Magda Wierzycka calls on Ramaphosa to take charge of CT water crisis

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Magda Wierzycka  (Gallo Images / Rapport / Deon Raath)
Magda Wierzycka (Gallo Images / Rapport / Deon Raath)

Cape Town - Sygnia CEO Magda Wierzycka has called on Deputy President Cyril Ramaphosa to take charge of the water shortage crisis in Cape Town. 

In an open letter to Ramaphosa, who is currently leading SA's delegation to the World Economic Forum in Davos, Wierzycka wrote that the Cape Town water crisis was an "even greater disaster in the short term" than corruption and mismanagement plaguing state-owned enterprises.

"We need your guidance and the full resources of National Treasury to ensure that the worst-case scenario does not materialise. This is not a time for political point scoring – it is time for action," she wrote.

"The cost of salvaging the situation is much lower than the cost of bailing out SAA or the Post Office.  In fact, it is a fraction of that cost.  Money can be raised, in time, from the residents of Cape Town and from investors.  However, in the short term, we need strong leadership from the government elected to serve the people."

Wierzycka, who has made a name for herself as an outspoken critic of private and public sector corruption and mismanagement, wrote that Ramaphosa should intervene "as soon as possible".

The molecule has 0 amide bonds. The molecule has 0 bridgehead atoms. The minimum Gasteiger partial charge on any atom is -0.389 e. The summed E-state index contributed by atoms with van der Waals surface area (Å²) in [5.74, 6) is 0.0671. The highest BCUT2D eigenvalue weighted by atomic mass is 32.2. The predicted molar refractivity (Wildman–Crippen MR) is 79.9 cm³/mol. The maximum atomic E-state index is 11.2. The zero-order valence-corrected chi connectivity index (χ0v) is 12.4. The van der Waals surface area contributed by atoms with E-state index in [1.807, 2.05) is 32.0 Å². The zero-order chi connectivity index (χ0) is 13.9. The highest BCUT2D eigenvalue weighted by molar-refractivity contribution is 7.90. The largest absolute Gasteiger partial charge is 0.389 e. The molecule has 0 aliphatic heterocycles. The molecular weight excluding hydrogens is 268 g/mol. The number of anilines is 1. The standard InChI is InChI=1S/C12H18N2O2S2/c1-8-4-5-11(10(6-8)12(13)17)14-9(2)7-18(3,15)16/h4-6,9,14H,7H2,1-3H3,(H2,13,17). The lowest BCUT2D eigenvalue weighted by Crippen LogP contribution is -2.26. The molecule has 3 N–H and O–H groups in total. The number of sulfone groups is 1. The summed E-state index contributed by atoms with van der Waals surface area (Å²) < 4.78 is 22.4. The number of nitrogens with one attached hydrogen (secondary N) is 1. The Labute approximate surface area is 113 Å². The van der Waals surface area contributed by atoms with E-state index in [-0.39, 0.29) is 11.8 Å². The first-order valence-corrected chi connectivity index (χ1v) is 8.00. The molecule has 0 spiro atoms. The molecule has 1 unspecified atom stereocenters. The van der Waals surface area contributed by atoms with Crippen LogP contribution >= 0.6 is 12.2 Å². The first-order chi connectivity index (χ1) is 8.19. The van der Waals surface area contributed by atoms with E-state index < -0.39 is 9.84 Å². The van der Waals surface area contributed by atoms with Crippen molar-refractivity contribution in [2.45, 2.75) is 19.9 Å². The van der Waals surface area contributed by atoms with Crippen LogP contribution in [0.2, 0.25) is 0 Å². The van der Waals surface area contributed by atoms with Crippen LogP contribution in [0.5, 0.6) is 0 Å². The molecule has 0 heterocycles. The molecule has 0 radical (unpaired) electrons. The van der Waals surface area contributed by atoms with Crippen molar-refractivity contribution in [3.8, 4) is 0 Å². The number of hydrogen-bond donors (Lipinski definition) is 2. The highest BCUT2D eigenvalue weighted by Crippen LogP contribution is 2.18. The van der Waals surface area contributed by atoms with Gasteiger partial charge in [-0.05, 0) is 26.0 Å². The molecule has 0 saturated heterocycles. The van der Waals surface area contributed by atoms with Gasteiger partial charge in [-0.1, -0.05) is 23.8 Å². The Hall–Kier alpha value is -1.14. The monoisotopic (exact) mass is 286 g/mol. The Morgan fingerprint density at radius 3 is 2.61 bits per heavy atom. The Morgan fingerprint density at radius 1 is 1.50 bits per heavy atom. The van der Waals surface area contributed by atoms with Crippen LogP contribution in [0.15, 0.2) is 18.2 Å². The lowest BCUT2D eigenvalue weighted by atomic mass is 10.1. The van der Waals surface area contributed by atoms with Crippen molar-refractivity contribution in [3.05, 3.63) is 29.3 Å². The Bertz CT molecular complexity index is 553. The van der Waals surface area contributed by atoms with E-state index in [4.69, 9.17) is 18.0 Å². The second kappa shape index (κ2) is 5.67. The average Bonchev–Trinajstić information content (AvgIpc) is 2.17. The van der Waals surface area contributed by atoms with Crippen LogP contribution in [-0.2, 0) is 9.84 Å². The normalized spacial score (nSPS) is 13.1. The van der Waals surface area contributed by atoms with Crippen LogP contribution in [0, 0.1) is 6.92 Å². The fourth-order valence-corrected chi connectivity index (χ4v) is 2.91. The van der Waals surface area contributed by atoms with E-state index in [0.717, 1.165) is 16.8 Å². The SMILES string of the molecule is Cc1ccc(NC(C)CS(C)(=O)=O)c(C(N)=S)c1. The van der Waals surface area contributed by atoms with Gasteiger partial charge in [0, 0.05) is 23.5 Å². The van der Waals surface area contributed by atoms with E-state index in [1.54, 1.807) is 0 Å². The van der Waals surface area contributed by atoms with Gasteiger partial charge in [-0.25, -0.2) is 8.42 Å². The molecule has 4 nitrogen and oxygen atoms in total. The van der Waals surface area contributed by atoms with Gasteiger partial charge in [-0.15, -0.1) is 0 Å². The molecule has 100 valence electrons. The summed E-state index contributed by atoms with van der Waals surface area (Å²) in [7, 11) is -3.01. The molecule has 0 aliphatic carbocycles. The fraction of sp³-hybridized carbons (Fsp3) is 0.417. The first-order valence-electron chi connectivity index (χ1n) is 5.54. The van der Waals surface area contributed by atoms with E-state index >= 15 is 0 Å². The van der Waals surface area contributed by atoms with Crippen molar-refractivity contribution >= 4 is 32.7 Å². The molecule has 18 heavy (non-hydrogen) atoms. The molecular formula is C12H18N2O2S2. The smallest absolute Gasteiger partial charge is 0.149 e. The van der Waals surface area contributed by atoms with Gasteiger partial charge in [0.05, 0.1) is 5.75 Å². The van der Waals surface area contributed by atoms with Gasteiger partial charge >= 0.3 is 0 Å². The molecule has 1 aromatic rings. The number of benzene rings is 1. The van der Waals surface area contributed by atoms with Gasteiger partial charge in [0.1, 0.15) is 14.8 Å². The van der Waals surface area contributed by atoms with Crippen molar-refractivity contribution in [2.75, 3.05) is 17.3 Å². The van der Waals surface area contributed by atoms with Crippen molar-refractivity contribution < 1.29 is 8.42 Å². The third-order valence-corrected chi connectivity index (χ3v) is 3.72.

"Without that intervention, the humanitarian crisis that is about to unfold in Cape Town will take a massive toll on our country."

She said that a major SA city running out of water had the potential to "generate more negative headlines about South Africa in all international media than we have ever seen before". 

"It will bring the economy of the Western Cape to its knees, crush tourism, affect economic growth, destroy jobs and become a case study in how to mismanage a world-class city."

Day Zero, the day when most of the city's taps will be switched off, and Capetonians will have to queue to fetch 25 litres per person per day from 200 locations across the city, was this week brought forward by nine days to April 12 due to a drop in dam levels.

Dams supplying water to Cape Town are currently only 27.2% full

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